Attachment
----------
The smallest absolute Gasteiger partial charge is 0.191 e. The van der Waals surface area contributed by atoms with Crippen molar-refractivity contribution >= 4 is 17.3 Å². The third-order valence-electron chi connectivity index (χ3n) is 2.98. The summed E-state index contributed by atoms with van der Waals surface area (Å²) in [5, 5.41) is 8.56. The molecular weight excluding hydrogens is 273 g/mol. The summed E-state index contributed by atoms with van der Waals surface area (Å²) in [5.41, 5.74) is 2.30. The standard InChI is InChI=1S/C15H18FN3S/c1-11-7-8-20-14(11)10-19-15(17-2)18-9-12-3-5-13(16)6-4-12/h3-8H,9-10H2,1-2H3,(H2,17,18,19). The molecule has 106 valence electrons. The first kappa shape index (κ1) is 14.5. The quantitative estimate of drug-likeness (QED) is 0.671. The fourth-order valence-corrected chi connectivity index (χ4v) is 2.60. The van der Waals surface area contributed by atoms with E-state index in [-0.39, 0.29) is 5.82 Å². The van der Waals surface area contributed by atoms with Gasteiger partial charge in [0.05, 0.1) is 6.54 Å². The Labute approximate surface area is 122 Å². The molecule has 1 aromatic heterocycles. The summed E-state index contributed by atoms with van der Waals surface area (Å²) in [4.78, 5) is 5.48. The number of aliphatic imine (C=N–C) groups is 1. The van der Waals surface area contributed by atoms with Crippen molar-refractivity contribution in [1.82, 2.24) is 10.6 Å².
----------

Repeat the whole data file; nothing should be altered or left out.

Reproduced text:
The smallest absolute Gasteiger partial charge is 0.191 e. The van der Waals surface area contributed by atoms with Crippen molar-refractivity contribution >= 4 is 17.3 Å². The third-order valence-electron chi connectivity index (χ3n) is 2.98. The summed E-state index contributed by atoms with van der Waals surface area (Å²) in [5, 5.41) is 8.56. The molecular weight excluding hydrogens is 273 g/mol. The summed E-state index contributed by atoms with van der Waals surface area (Å²) in [5.41, 5.74) is 2.30. The standard InChI is InChI=1S/C15H18FN3S/c1-11-7-8-20-14(11)10-19-15(17-2)18-9-12-3-5-13(16)6-4-12/h3-8H,9-10H2,1-2H3,(H2,17,18,19). The molecule has 106 valence electrons. The first kappa shape index (κ1) is 14.5. The quantitative estimate of drug-likeness (QED) is 0.671. The fourth-order valence-corrected chi connectivity index (χ4v) is 2.60. The van der Waals surface area contributed by atoms with E-state index in [-0.39, 0.29) is 5.82 Å². The van der Waals surface area contributed by atoms with Gasteiger partial charge in [0.05, 0.1) is 6.54 Å². The Labute approximate surface area is 122 Å². The molecule has 1 aromatic heterocycles. The summed E-state index contributed by atoms with van der Waals surface area (Å²) in [4.78, 5) is 5.48. The number of aliphatic imine (C=N–C) groups is 1. The van der Waals surface area contributed by atoms with Crippen molar-refractivity contribution in [1.82, 2.24) is 10.6 Å².